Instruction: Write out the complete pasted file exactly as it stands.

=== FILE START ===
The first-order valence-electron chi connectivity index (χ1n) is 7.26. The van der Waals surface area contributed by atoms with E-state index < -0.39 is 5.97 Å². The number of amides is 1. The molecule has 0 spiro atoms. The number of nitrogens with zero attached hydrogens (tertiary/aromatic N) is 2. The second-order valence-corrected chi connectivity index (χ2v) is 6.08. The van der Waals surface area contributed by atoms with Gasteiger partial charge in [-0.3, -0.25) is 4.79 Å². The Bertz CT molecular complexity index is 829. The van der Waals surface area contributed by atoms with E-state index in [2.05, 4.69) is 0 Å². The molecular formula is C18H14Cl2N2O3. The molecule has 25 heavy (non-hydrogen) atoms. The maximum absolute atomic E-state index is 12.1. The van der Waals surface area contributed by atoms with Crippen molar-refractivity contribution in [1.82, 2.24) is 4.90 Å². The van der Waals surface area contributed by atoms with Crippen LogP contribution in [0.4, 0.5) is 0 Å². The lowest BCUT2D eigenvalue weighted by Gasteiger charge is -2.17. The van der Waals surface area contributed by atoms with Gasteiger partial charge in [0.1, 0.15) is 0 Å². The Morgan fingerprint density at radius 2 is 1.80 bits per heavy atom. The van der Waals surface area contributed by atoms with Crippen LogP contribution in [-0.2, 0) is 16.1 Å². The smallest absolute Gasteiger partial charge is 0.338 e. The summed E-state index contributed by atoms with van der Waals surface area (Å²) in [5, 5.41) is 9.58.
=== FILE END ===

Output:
The first-order valence-electron chi connectivity index (χ1n) is 7.26. The van der Waals surface area contributed by atoms with E-state index < -0.39 is 5.97 Å². The number of amides is 1. The molecule has 0 spiro atoms. The number of nitrogens with zero attached hydrogens (tertiary/aromatic N) is 2. The second-order valence-corrected chi connectivity index (χ2v) is 6.08. The van der Waals surface area contributed by atoms with Gasteiger partial charge in [-0.3, -0.25) is 4.79 Å². The Bertz CT molecular complexity index is 829. The van der Waals surface area contributed by atoms with E-state index in [2.05, 4.69) is 0 Å². The molecular formula is C18H14Cl2N2O3. The molecule has 25 heavy (non-hydrogen) atoms. The maximum absolute atomic E-state index is 12.1. The van der Waals surface area contributed by atoms with Crippen molar-refractivity contribution in [1.82, 2.24) is 4.90 Å². The van der Waals surface area contributed by atoms with Crippen LogP contribution in [0.4, 0.5) is 0 Å². The lowest BCUT2D eigenvalue weighted by Gasteiger charge is -2.17. The van der Waals surface area contributed by atoms with Gasteiger partial charge in [0.1, 0.15) is 0 Å². The Morgan fingerprint density at radius 2 is 1.80 bits per heavy atom. The van der Waals surface area contributed by atoms with Crippen LogP contribution in [-0.2, 0) is 16.1 Å². The smallest absolute Gasteiger partial charge is 0.338 e. The summed E-state index contributed by atoms with van der Waals surface area (Å²) in [5, 5.41) is 9.58.